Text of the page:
Antidepressants during pregnancy increase the risk of autism?

15/12/2015 - Uncategorized

Approximately 3% – 10% of pregnant women take an antidepressant. According to new research, taking these drugs during the second and third trimester of pregnancy, especially the selective inhibitors of serotonin reuptake (SSRI), like Prozac, almost double the risk of having a child with autism spectrum disorder (ASD).

A group of experts from the University of Montreal (Quebec, Canada) in an article in this week’s issued of JAMA Pediatrics. As the authors note in their work, it is known that exposure to these drugs is associated with higher probabilities of abortion, birth defects, gestational hypertension, prematurity and low birth weight. However, regarding the risk of autism, few studies have gone into this relationship. Some determine an increase in the chances of having a child with autism spectrum disorder, and others, however, suggest that no statistically significant association. In addition, most of these investigations have significant limitations, such as the failure to take into account the genetic predisposition.

Since the expectation is that depression will be the second leading cause of disability worldwide and, therefore, antidepressants will continue to be used, even in pregnancy is a public health priority to have more information on effects long term neurological development of children when used during pregnancy.

The team of researchers decided to analyze the cases of all pregnancies and babies born in Quebec between January 1998 and 2009, from the moment of conception until ten. Of the 145,456 new lives, 1,054 were diagnosed with ASD, representing 0.72%. This is one, even lower than recent estimates, which place it at around 1% moderate prevalence.

Of the 145,456 births, 4,724 were exposed to antidepressants in utero; the rest (140 732), no. Of the exhibits, 2,532 (53.6%) were at during the second and third trismestre. Crossing data, researchers at Montreal observed that the use of this medication in the last six months of pregnancy was associated with a 1.87 times higher risk of having children with autism spectrum disorder. By contrast, no relationship was found with these drugs in the first three months of pregnancy or during the previous year. The study included information on the use of contraceptives, the child’s diagnosis of autism and many details that allow unravel the specific impact of these drugs. For example, the scientists had in mind when analyzing the data family history (some people are genetically predisposed) or the age of the mother. The results also indicate increased risk of TEA with selective reuptake inhibitors of serotonin, such as Prozac, and using more than one class of antidepressants.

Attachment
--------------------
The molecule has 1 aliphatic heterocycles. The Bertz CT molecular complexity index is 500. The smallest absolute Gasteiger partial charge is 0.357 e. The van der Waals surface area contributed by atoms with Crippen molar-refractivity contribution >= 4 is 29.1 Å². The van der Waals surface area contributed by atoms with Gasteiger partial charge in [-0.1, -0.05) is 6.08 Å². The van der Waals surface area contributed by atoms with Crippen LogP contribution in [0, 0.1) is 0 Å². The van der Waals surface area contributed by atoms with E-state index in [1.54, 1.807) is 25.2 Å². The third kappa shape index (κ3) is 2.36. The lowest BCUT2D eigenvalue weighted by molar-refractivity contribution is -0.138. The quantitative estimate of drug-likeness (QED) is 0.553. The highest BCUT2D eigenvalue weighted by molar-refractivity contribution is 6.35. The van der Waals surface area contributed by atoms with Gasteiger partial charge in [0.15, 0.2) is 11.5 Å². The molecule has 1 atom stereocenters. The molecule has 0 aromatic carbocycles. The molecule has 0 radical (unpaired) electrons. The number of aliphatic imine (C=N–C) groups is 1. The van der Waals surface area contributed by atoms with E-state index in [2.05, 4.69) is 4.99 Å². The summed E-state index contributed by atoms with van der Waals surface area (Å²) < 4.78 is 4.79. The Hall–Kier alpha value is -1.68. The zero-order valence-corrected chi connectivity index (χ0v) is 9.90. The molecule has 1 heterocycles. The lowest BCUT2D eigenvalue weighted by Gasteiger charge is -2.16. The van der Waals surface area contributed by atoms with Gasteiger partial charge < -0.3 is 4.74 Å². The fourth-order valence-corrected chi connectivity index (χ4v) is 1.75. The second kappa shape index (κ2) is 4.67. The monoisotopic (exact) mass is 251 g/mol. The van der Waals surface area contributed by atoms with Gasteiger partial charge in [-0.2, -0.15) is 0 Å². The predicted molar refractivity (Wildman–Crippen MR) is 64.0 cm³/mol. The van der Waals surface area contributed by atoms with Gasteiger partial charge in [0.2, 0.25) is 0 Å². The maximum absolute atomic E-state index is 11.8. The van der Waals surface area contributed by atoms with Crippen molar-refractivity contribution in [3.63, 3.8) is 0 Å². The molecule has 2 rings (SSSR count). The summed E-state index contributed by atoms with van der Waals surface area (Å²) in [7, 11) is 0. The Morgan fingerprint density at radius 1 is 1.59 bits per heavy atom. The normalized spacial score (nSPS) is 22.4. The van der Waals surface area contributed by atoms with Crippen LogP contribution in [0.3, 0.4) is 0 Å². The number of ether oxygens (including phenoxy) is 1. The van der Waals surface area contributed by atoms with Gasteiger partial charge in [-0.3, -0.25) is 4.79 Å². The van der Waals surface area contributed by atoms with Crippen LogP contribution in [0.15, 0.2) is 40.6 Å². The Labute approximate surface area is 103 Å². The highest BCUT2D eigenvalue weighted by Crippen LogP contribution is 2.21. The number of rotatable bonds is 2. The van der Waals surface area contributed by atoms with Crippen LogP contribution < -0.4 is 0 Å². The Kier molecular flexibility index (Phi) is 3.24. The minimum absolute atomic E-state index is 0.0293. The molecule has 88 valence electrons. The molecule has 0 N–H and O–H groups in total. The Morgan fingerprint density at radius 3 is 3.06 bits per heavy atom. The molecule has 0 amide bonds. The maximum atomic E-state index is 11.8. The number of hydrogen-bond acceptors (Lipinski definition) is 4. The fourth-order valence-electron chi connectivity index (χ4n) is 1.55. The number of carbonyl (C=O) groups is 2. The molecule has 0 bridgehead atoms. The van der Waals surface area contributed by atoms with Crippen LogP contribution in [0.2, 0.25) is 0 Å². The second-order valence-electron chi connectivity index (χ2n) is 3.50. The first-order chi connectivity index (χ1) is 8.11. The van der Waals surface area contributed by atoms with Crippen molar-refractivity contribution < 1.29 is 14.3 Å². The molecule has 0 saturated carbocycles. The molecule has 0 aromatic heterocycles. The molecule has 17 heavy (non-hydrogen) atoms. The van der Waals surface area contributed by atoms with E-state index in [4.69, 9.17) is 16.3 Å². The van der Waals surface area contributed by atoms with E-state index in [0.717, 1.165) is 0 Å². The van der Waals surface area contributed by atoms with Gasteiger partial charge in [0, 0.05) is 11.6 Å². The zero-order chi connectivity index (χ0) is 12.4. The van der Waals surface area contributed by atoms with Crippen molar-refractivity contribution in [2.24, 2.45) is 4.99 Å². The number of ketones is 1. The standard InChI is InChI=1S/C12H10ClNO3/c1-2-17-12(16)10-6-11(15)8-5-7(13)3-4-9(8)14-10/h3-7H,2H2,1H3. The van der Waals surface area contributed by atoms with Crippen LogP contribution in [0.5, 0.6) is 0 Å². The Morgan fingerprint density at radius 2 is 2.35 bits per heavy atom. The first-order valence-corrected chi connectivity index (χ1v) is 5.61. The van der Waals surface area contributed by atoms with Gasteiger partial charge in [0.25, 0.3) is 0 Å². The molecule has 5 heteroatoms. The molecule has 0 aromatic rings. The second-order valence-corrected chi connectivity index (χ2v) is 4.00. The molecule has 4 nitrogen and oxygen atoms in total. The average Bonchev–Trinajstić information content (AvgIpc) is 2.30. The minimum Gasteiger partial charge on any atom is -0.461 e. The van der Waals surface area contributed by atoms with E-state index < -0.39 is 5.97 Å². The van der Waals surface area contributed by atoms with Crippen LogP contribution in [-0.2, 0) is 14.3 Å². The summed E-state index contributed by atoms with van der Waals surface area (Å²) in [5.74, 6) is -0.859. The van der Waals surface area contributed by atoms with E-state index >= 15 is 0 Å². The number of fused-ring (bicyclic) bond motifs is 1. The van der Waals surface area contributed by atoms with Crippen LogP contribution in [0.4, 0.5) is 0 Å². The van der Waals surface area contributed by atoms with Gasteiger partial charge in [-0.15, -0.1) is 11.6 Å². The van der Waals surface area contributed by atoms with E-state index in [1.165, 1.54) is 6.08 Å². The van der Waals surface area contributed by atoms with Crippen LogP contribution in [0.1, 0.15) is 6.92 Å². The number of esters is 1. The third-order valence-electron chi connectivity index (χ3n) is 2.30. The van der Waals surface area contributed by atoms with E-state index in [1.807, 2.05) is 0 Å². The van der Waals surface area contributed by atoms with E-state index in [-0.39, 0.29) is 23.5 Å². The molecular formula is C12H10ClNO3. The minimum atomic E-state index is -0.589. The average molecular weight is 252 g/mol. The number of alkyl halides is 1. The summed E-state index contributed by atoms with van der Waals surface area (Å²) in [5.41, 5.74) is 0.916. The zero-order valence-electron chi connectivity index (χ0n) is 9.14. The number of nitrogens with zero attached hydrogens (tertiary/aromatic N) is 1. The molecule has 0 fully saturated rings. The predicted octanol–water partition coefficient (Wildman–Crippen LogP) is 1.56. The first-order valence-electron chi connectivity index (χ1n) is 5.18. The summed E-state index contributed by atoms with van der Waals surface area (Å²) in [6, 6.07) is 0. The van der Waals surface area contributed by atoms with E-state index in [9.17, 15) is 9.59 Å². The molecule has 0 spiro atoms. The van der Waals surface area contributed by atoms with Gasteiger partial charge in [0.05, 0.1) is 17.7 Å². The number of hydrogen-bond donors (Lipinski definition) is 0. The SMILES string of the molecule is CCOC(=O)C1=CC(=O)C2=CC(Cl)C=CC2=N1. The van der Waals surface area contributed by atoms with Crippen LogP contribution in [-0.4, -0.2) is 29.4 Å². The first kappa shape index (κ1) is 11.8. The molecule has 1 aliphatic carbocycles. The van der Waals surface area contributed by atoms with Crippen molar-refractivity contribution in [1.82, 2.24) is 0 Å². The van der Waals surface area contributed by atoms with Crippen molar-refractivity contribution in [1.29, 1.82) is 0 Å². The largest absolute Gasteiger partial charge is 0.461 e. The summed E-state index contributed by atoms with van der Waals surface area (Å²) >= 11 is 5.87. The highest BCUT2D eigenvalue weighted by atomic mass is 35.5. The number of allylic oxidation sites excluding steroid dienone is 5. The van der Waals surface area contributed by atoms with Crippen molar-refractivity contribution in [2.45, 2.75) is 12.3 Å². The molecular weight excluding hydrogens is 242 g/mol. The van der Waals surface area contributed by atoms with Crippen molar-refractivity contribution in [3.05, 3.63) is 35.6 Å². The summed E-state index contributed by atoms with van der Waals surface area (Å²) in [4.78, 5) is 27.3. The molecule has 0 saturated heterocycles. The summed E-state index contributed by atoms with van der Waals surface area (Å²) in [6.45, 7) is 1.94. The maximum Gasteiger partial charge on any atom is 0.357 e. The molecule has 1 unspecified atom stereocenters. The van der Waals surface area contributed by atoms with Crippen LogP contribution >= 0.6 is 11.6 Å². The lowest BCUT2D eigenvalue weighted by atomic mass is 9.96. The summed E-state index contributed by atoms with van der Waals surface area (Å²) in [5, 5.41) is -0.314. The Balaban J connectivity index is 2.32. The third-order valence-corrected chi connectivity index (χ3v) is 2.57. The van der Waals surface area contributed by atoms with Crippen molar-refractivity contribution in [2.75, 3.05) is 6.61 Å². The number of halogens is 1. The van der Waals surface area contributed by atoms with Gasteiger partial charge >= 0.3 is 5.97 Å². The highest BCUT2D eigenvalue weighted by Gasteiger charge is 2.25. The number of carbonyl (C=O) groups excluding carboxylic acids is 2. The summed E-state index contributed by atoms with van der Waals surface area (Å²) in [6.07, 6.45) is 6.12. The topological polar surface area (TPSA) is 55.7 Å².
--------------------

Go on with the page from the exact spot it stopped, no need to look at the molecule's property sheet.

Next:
Selective reuptake inhibitors of serotonin have more effect probably because these drugs can cross the placental barrier. They can cause a state which is described as increased serotonin, a neurotransmitter that can modulate neuronal development. Somehow, the association between SSRI and TEA makes biological sense as the process of increasing serotonin is linked to certain abnormalities in the neural development.

However, there are some limitations in their research. For example, the data show prescriptions, not the actual use of antidepressants and lack of information about the lifestyle of the mother.

This study does not mean you can not take antidepressants during pregnancy. In addition, 1.87 times the risk are not very shocking figures. What would have happened if mothers had not taken antidepressants? Untreated depression can also increase prenatal stress, which can lead to increased production of corticosteroids and release of vasoactive amines. This not only predisposes to hypoxia (oxygen deficiency in the blood) or prematurity, may also cause psychiatric disorders such as anxiety, depression and hyperactivity. Depression itself may be a risk factor for autism and may predispose to other psychiatric problems. For this reason, this large sample does not have enough quality to draw conclusions. It is not easy to establish direct and conclusive associations on external factors that can modulate the incidence of autism. More research to specifically assess the risk of autism spectrum disorder related to the types and dosages of antidepressants during pregnancy is needed.

In short, clinical practice must be followed carefully reviewing, evaluating case by case the relationship between the benefits and risks of prescribing antidepressants during pregnancy.